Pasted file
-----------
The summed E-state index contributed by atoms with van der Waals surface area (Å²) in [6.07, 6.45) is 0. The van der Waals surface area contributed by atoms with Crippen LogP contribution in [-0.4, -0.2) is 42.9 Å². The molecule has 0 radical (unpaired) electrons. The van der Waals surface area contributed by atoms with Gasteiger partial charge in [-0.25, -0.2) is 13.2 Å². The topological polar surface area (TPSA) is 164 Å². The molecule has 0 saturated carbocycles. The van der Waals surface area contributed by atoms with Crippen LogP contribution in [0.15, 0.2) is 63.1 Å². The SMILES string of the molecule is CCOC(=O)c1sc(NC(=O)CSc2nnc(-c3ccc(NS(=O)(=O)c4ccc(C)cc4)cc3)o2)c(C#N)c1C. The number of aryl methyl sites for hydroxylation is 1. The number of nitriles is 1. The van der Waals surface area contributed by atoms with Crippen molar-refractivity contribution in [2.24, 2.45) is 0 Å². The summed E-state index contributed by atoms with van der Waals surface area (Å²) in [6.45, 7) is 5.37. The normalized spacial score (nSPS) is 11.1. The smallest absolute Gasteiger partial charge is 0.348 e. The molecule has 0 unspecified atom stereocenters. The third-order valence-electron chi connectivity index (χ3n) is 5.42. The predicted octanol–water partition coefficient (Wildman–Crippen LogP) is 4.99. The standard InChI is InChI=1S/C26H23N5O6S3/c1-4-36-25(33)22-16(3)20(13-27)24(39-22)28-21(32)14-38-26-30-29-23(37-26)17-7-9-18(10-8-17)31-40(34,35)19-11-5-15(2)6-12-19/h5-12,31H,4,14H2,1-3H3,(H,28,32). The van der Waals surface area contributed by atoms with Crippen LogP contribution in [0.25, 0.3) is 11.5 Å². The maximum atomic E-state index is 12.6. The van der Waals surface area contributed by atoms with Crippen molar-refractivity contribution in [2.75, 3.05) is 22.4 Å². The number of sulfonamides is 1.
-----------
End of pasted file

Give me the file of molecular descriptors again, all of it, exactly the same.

The summed E-state index contributed by atoms with van der Waals surface area (Å²) in [6.07, 6.45) is 0. The van der Waals surface area contributed by atoms with Crippen LogP contribution in [-0.4, -0.2) is 42.9 Å². The molecule has 0 radical (unpaired) electrons. The van der Waals surface area contributed by atoms with Gasteiger partial charge in [-0.25, -0.2) is 13.2 Å². The topological polar surface area (TPSA) is 164 Å². The molecule has 0 saturated carbocycles. The van der Waals surface area contributed by atoms with Crippen LogP contribution in [0.15, 0.2) is 63.1 Å². The SMILES string of the molecule is CCOC(=O)c1sc(NC(=O)CSc2nnc(-c3ccc(NS(=O)(=O)c4ccc(C)cc4)cc3)o2)c(C#N)c1C. The number of aryl methyl sites for hydroxylation is 1. The number of nitriles is 1. The van der Waals surface area contributed by atoms with Crippen molar-refractivity contribution in [2.24, 2.45) is 0 Å². The summed E-state index contributed by atoms with van der Waals surface area (Å²) in [6.45, 7) is 5.37. The normalized spacial score (nSPS) is 11.1. The smallest absolute Gasteiger partial charge is 0.348 e. The molecule has 0 unspecified atom stereocenters. The third-order valence-electron chi connectivity index (χ3n) is 5.42. The predicted octanol–water partition coefficient (Wildman–Crippen LogP) is 4.99. The standard InChI is InChI=1S/C26H23N5O6S3/c1-4-36-25(33)22-16(3)20(13-27)24(39-22)28-21(32)14-38-26-30-29-23(37-26)17-7-9-18(10-8-17)31-40(34,35)19-11-5-15(2)6-12-19/h5-12,31H,4,14H2,1-3H3,(H,28,32). The van der Waals surface area contributed by atoms with Crippen LogP contribution in [0.25, 0.3) is 11.5 Å². The maximum atomic E-state index is 12.6. The van der Waals surface area contributed by atoms with Crippen molar-refractivity contribution in [2.75, 3.05) is 22.4 Å². The number of sulfonamides is 1.